It's a festive feast this week with releases from Ball, Cullum and Rieu.
Michael Ball and Alfie Boe
Together at Christmas
The reliable cosiness of Michael Ball and Alfie Boe singing Christmas classics is probably just what many people need at the end of a year of unexpected challenges and stress.
Like a Premier Inn room, listeners get exactly what they expect as the hugely popular pairing pack their fourth duet album with Christmas classics such as O Holy Night and Silent Night as well as pop hits such as Mistletoe And Wine, White Christmas and Have Yourself A Merry Little Christmas.
Gregory Porter joins the duo for a gentle reworking of The Christmas Song (Chestnuts Roasting On An Open Fire).
New song My Christmas Will Be Better Than Yours is a light-hearted and entertaining duet and a spine-tingling version of I Believe, a song written nearly 70 years ago to give people hope, is perfectly timed.
Ball's melodic voice and Boe's deep tenor work well together but it is the warmth of their long-standing friendship which gives this album true Christmas cheer.
7/10 Beverley Rouse
The Pianoman At Christmas
Despite creeping into his 40s, Jamie Cullum maintains his reputation as the fresh-faced poster boy of UK jazz.
With his first Christmas album, he takes that title a little further, positioning himself as a modern-day festive crooner.
Yet Cullum's tongue is firmly in cheek as he works his way through 10 originals, penned during the summer at the family home he shares with wife Sophie Dahl and their two daughters, and recorded with a classic big band at the famous Abbey Road Studios.
His appreciation of Nat King Cole and Frank Sinatra shines through in spacious, full-bodied compositions such as It's Christmas, while Hang Your Lights shows off the poppier instincts that have ensured his crossover appeal.
Aside from striking a much-needed mood of merriment, Cullum has also managed to make his songs sound like classics. You may not have heard them before, before they will strike you as pleasingly familiar.
The album's cover - a dolled-up Dahl asleep on her husband's shoulder in the back of a cab - sums it up: festive and fun with a dash of romance.
8/10 Alex Green
The King Of The Waltz invites listeners to revisit his landmark Christmas concerts in his native Maastricht.
Andre Rieu performed with his Johann Strauss Orchestra across three nights to an international crowd of more than 35,000 in December last year.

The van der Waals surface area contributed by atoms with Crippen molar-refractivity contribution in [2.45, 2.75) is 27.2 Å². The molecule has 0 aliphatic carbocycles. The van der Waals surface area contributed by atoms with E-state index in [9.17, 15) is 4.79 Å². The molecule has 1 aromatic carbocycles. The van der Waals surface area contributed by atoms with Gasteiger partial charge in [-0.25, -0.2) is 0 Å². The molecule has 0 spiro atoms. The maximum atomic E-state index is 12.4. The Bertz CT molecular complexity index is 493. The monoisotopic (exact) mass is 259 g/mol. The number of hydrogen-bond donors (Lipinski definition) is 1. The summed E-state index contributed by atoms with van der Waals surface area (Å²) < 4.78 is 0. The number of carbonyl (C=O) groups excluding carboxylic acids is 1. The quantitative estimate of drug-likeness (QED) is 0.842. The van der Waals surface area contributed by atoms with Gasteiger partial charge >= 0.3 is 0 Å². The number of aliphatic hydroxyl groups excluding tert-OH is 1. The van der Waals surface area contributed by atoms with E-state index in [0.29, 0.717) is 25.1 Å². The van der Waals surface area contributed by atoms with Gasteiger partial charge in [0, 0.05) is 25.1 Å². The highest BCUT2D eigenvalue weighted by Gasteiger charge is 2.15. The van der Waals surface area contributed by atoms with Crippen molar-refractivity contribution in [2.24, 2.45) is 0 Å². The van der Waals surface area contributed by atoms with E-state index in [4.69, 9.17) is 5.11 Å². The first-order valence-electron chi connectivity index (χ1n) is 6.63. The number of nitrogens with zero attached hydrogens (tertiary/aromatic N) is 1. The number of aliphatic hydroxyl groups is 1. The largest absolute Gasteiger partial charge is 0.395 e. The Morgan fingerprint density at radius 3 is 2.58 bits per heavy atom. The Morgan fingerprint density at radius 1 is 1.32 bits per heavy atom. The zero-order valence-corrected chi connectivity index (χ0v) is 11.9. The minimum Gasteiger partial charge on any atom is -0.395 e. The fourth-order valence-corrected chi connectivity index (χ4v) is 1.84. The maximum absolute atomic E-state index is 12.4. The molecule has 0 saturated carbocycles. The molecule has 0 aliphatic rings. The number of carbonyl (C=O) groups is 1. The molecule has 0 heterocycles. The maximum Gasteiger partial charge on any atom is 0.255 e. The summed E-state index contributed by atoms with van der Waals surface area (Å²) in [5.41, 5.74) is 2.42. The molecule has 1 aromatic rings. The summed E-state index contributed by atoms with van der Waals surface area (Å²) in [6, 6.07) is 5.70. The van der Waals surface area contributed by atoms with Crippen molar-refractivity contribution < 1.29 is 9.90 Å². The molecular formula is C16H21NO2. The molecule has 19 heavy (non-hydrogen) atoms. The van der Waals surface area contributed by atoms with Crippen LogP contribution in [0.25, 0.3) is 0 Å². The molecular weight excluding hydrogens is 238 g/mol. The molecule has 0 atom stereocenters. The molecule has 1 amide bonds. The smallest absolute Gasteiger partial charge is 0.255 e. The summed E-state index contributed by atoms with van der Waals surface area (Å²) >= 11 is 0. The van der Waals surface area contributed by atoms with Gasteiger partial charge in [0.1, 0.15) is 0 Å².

His trademark brand of pomp might have sometimes been considered kitsch by the British public, but with hindsight these shows are pure emotion.
Rieu says the live recording "will take all of you on a beautiful music journey to experience the magic of Christmas" and he's not wrong. Fake snow falls on an ecstatic crowd draped in tinsel, as singers in a rainbow of pastel-coloured gowns belt festive standards such as Jingle Bells, Silent Night and What A Wonderful World, accompanied by brass, strings and dance.
It's hard not to love knowing the current state of live music.
Accompanied by a DVD, Jolly Holiday offers a much-needed dose of Christmas cheer.
7/10 Alex Green
A Christmas Cornucopia
From pop sensation and outspoken political activist Annie Lennox, this re-issue of her 2010 album feels a little uninspiring. The brightest moment on the new record, which has been remastered, comes from a previously unheard track.
Lennox has said her 2010 version of the haunting 17th-century aria Dido's Lament, by Henry Purcell, is for "the dying of our planet". The song offers a change of pace from some of her cheesier re-imaginings of festive classics. The rest feels much less creative and sees Lennox perform well-known carols without putting much of her own personality into the recordings. Her rendition of The First Noel and Oh Little Town Of Bethlehem feel particularly pedestrian and dull. Songs such as Il Est Ne Le Divin Enfant and Lullay Lullay offer a slightly more interesting listen, however this album does not come close to replicating some of Lennox's more inventive releases.
5/10 Tom Horton